Here is how I evaluate each investor's true interest in OOS investing. Do you want to make passive income or do you want to learn about investing in real estate? If your answer is the first one, invest in index funds and call it a day. Or buy boring turnkey investments that don't appreciate and cashflow a trickle. If you want to learn about investing in real estate, focus local to start and consider OOS when your two-hour radius is all too expensive or you have other areas where you have dedicated and trusted people who could help you build a local team. They way I do this is by starting at every town I've ever lived in, where I went to college or graduate school, where my best friends and family live - are any of those good investment markets or better than where you live? If so, would they be reliable in terms of seeing some houses and taking photos, etc. Could one be a partner? Too many people look to OOS because they think their market is too hot or too high or because they are too scared to actually do it in person. I can tell you, without any question at all, if you are evaluating OOS investing on a percentage yield, don't do it.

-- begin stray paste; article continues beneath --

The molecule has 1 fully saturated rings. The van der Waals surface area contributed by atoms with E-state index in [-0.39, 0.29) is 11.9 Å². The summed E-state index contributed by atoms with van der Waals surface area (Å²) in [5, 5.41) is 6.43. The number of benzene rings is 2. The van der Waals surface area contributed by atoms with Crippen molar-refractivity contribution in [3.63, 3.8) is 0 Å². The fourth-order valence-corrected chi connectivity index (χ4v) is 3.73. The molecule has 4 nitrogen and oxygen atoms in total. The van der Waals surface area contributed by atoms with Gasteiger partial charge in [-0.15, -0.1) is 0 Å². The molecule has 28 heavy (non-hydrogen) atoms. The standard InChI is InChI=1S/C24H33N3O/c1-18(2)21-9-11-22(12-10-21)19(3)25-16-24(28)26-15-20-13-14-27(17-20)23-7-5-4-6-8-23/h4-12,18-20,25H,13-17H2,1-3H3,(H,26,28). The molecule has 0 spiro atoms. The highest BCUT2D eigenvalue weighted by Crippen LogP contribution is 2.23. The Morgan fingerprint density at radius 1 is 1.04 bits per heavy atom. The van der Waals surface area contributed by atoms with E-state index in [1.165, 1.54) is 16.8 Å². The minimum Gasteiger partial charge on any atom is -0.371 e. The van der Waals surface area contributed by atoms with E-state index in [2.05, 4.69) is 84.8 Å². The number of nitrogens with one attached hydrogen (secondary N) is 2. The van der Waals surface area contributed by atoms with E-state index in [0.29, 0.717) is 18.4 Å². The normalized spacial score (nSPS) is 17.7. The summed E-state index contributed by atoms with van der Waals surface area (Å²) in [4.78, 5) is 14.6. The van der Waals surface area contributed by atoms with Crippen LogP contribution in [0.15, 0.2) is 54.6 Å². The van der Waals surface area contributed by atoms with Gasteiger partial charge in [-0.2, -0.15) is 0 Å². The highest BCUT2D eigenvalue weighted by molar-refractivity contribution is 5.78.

@Sara W. For 8-9% absolutely not I could play darts with an MLS listings sheet in most markets and blow that out of the water. (Assuming leverage is allowed) honestly if you are not getting at least 20% IRR on a relatively passive investment with a property manager than you are not getting a good deal. Both the LTR's I have out of state with a property manager and the properties I manages for STR's for others after our costs are above 20% a year if the property is leveraged. I don't know Boston but I bet you could find a 20% in your area also. When I say leverage I mean around 75% LTV even higher returns with 90% LTV vacation home loans or 95%+ house hacking loans.
Don't underestimate driving just a few hours outside your MSA for a much different real estate market - a couple hours outside most MSAs you can start seeing properties start to cash flow much better. That said, I and many other shave started out of state investing for higher cash flowing markets and I think it's a great way to start as a safe investment.
Thank you everyone for your replies!